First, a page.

The rhythm is gonna get you!

The Thunderbird American Indian Powwow will unfold at the Queens County Farm Museum from Friday, July 26, to Sunday, July 28.

Now in its 41st year, the three-day cultural exchange features inter-tribal dance competitions between more than 40 Indian Nations — including the Cherokee, Choctaw, Delaware, Hopi, Kiowa, Kuna, Lakota, Matinecock, Navajo, Osagem, Rappahanock, San Blas, Santo Domingo, Shinnecock, Taino and Winnebago. About 200 participants will wear colorful costumes and perform ancient rituals such as Gourd Singing and Hoop, Smoke, Grass and Yaqui Deer dances in the apple orchard. They’ll compete in such categories as Old-Style Traditional and Fancy-Dress for monetary prizes, fun and glory.

Prices run from $5 to $16, and part of the proceeds will fund a Native American scholarship program.

It’s a spectator event, and several thousand people are expected. But it’s also a great social gathering for many of the participants, who travel from around the United States and even Canada, Mexico, Peru and Puerto Rico.

As in past years, Lewis Mofsie — a Brooklyn native who is half Hopi and half Winnebago — will be the master of ceremonies. A retired public school art teacher, he’s a nationally recognized authority on Native American history and culture.

“Most people think of Native American culture as a thing of the past,” said Mofsie, who has helped organize the event since the first one in 1978. “This Powwow showcases a living, developing culture. This is a wonderfully educational and entertaining cultural event.”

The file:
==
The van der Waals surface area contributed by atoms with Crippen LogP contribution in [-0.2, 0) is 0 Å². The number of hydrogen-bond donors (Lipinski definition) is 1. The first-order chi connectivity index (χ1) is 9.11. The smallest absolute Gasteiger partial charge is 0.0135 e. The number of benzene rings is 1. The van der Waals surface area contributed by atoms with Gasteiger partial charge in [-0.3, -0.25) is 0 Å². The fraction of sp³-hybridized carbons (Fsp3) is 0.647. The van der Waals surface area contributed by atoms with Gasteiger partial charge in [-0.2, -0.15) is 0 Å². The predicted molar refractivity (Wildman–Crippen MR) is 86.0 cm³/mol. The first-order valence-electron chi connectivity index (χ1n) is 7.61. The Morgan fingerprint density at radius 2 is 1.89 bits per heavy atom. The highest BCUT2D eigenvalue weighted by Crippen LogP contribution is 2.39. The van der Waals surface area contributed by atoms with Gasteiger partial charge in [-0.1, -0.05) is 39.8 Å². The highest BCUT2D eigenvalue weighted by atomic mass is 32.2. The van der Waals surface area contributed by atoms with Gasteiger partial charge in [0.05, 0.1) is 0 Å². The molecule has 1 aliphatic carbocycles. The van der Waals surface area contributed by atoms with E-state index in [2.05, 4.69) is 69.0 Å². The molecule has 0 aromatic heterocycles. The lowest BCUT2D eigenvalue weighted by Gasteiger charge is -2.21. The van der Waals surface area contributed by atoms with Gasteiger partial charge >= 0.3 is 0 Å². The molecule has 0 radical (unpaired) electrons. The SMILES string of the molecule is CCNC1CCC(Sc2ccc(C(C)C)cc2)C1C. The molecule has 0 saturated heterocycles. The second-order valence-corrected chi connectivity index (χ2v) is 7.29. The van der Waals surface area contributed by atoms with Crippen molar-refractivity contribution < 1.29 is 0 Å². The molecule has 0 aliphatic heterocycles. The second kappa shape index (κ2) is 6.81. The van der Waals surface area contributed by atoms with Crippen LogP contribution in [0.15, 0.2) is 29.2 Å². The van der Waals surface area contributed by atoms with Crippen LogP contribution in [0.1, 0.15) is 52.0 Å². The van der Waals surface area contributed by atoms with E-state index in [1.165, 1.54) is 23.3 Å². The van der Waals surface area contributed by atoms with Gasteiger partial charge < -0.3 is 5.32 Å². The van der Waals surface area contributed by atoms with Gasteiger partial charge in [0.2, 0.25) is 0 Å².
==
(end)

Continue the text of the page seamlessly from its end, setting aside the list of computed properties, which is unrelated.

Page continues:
Bonfire ceremonies are scheduled for both nights, and crafters will sell their products (i.e. Kachina dolls, jewelry, weaved embroidery), while food vendors will offer such dishes as alligator jerky, baked bread with honey and cinnamon, and Navajo tacos. Fry bread, a plate of deep-fried confection, is always a popular item. It’s usually eaten with stew or a handful of strawberries sprinkled on top.

The gates open on Friday at 6 p.m. and on the weekend days at 10 a.m. Performances are Friday, 7 to 10 p.m., Saturday, noon to 5 p.m. and 7 to 10 p.m. and Sunday, noon to 5 p.m. The bonfires are scheduled for Friday and Saturday at 8 p.m., weather permitting.

Queens Farm spreads over 47 acres, and attendees will be able to take a break from the Powwow and go on hayrides, get up close to animals in a petting zoo, and frolic in the countless gardens. In operation since 1697, Queens Farm is the Big Apple’s only working, undisturbed farm with livestock, heavy machinery, planting fields and a vineyard.

The entrance is at 73-50 Little Neck Pkwy. in Glen Oaks, and there’s free on-site parking.

Images: John Ramirez


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